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US-Afghan Gov’ts failed to achieve Joint goals: SIGAR

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(Last Updated On: April 16, 2016)

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 Today, the Special Inspector General for Afghanistan Reconstruction, John F. Sopko, testified before the United States House Committee on Armed Services Subcommittee on Oversight and Investigations. Unfortunately, SIGAR’s cumulative work to date has shown that TFBSO’s nearly $800 million investment in Afghanistan has generally not delivered on its stated goals.

The compressed natural gas (CNG) filling station and a cashmere goat’s project are glaring examples of TFBSO activities SIGAR has examined that were ill-conceived, poorly planned, or left unfinished. Further, it appears that TFBSO’s activities in Afghanistan were stymied by

several avoidable problems and repeated mistakes from its Iraq experience that hindered Task Force operations and outcomes.

 Inspector General Sopko noted that DOD’s Task Force for Business and Stability Operations (TFBSO) efforts in Afghanistan were marred by the absence of a clear strategy, a lack of consistent management and leadership, and a failure to coordinate with other U.S. government agencies.

 TFBSO’s lack of strategic direction and inconsistent management resulted in a scattershot approach to economic development resulting in an $800 million investment in Afghanistan that has generally not delivered on its stated goals.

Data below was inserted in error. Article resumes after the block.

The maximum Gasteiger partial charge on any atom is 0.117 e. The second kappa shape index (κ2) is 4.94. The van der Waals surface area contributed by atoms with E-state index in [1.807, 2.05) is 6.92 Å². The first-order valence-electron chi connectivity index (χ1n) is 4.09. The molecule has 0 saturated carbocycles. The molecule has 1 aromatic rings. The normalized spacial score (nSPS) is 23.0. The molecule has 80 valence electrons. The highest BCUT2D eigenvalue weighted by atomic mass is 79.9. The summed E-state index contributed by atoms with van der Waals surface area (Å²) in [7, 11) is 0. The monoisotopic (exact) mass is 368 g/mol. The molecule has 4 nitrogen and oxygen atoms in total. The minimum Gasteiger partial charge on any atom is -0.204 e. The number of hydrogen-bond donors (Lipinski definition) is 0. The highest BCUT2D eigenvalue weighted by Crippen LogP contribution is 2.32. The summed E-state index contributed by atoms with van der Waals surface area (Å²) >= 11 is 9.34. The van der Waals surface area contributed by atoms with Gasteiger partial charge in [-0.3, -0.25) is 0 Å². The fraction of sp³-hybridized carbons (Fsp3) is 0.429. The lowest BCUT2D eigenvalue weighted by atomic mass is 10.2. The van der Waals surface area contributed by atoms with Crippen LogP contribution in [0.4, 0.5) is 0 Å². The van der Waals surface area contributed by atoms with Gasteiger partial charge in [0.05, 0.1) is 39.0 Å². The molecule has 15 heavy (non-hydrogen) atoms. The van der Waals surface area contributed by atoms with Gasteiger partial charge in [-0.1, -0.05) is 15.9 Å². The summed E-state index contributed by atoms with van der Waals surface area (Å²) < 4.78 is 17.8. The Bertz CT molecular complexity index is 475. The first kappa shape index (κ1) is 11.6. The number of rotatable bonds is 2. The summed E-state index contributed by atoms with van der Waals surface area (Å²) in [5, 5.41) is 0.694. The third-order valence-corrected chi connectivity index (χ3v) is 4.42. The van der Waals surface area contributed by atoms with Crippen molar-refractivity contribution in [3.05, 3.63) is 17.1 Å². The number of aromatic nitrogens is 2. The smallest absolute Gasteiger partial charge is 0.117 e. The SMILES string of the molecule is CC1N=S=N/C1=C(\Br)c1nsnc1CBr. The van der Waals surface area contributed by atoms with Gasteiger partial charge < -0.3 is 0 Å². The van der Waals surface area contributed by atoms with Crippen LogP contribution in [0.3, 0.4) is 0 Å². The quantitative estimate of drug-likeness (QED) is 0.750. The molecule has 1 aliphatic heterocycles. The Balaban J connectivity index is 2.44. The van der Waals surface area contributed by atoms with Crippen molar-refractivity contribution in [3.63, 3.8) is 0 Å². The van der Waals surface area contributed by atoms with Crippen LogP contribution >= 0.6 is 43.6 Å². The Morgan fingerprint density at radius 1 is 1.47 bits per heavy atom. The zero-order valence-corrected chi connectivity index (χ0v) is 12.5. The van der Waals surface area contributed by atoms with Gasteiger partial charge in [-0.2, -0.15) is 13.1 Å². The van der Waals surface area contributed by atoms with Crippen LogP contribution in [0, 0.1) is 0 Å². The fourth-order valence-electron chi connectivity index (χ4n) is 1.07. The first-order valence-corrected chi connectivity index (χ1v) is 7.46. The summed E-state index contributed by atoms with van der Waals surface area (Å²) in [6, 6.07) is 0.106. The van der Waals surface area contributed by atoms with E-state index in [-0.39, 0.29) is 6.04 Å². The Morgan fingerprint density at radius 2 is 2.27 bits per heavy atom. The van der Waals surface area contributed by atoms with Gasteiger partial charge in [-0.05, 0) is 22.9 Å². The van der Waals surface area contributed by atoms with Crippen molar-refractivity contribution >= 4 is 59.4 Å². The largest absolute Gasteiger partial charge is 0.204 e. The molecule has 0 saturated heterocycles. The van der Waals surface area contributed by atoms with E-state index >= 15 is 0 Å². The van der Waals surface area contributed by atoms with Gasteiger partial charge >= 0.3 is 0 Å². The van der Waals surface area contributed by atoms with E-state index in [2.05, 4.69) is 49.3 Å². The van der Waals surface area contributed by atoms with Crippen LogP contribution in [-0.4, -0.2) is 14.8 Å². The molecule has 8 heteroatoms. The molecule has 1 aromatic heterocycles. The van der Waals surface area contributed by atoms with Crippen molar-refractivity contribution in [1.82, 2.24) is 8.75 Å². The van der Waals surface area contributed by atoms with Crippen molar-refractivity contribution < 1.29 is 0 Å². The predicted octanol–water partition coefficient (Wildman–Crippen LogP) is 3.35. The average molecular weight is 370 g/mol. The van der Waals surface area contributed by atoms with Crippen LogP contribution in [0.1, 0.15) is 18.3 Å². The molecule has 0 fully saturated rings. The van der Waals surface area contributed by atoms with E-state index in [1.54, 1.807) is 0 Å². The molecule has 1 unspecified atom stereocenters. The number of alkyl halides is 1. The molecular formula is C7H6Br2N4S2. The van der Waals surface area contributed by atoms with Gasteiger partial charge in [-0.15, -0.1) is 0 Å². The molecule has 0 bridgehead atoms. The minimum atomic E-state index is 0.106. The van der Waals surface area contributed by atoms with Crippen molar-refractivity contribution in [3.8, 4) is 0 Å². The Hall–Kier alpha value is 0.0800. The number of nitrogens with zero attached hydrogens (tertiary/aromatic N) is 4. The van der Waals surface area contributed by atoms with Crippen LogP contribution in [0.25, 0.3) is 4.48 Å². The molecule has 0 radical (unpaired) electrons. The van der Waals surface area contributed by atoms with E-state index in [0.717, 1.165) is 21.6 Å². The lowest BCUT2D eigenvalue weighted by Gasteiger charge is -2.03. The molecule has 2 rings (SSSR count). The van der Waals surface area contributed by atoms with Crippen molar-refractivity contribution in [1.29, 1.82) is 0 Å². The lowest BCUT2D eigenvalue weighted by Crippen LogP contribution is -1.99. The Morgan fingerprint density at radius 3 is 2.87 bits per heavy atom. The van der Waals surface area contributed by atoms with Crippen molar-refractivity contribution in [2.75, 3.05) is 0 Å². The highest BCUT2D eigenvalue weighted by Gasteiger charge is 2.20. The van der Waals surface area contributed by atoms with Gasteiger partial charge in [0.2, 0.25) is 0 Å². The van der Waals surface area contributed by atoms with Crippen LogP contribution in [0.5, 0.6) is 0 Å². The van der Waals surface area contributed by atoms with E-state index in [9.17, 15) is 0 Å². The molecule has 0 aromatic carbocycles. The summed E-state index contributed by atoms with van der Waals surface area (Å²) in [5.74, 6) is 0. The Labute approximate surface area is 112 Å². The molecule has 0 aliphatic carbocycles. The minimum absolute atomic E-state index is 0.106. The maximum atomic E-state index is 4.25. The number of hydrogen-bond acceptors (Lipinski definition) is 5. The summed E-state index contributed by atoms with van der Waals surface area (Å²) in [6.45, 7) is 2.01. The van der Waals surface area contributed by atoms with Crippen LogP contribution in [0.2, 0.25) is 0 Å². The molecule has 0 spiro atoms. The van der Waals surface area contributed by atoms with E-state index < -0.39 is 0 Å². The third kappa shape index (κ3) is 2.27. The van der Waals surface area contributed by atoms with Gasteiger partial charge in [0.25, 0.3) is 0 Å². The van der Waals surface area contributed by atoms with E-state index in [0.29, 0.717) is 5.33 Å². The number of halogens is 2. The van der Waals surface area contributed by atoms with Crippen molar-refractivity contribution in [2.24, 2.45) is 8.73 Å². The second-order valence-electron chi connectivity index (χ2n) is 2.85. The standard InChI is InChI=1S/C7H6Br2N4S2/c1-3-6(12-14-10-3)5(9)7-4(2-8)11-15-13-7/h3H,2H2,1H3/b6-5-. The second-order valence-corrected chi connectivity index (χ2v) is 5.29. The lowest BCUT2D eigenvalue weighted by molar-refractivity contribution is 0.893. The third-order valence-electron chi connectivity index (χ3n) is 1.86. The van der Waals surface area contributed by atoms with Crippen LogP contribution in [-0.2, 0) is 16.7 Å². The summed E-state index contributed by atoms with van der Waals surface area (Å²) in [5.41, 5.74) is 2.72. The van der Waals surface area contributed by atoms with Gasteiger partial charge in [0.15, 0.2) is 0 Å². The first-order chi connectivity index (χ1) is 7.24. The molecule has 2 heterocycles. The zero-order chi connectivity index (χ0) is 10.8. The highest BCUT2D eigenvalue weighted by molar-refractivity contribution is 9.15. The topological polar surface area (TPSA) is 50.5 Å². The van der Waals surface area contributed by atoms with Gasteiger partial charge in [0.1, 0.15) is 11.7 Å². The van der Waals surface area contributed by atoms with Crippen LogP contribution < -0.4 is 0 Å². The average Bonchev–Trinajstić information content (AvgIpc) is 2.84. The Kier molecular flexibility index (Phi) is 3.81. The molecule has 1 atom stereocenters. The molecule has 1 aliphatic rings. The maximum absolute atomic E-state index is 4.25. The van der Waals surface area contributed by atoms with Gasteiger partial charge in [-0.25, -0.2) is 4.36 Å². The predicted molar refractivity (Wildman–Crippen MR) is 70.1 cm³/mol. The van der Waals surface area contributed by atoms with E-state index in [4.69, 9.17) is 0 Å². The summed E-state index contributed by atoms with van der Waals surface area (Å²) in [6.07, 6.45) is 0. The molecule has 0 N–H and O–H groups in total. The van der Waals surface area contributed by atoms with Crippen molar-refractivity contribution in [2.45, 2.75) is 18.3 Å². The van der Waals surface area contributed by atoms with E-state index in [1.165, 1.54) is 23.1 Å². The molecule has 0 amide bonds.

Mr. Sopko has stated that My testimony today will broadly discuss TFBSO’s challenges with project development, execution, and oversight, and, at the request of the Chairwoman, will focus on three TFBSO expenditures that illustrate these challenges:(1) nearly $150 million for private housing and private security guards for TFBSO personnel in Afghanistan; (2) $43 million for a CNG filling station; and (3) $6 million on a project to bolster Afghanistan’s cashmere industry..

 Poor policy coordination in between the Afghan and US Governments have caused the following projects to be wasted in Afghanistan.

 “Based on our previous reports published indicated that poor coordination in between the US- Afghan Government including the Ministry of Foreign affairs and USAID have caused that the following Governments failed to achieve the goals on extraction of mineral sources, Gas, Oil in Afghanistan, the Special Inspector General for Afghanistan Reconstruction, John F. Sopko said,”

The following poor coordination in between the two Governments comes after that corruption in Afghanistan is huge challenges standing against the Afghan Government and International community.

 

Reported by Fahim Noori

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Central Bank to replace old and damaged banknotes

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(Last Updated On: January 26, 2021)

Da Afghanistan Bank (Central Bank) said Tuesday that new banknotes are being printed and will be put into circulation in Afghanistan soon.

Addressing a press conference, the Bank’s General Manager for Payments Mir Aziz Baraki stated that the bank collects around 3.8 billion AFN worth of old and damaged banknotes from circulation each year and replaces them with new banknotes.

Baraki added that the bank would issue 380 million notes this year in the denominations of 10, 20, 50, and 100 AFN.

The official said an amount has already been printed and would be released into circulation soon.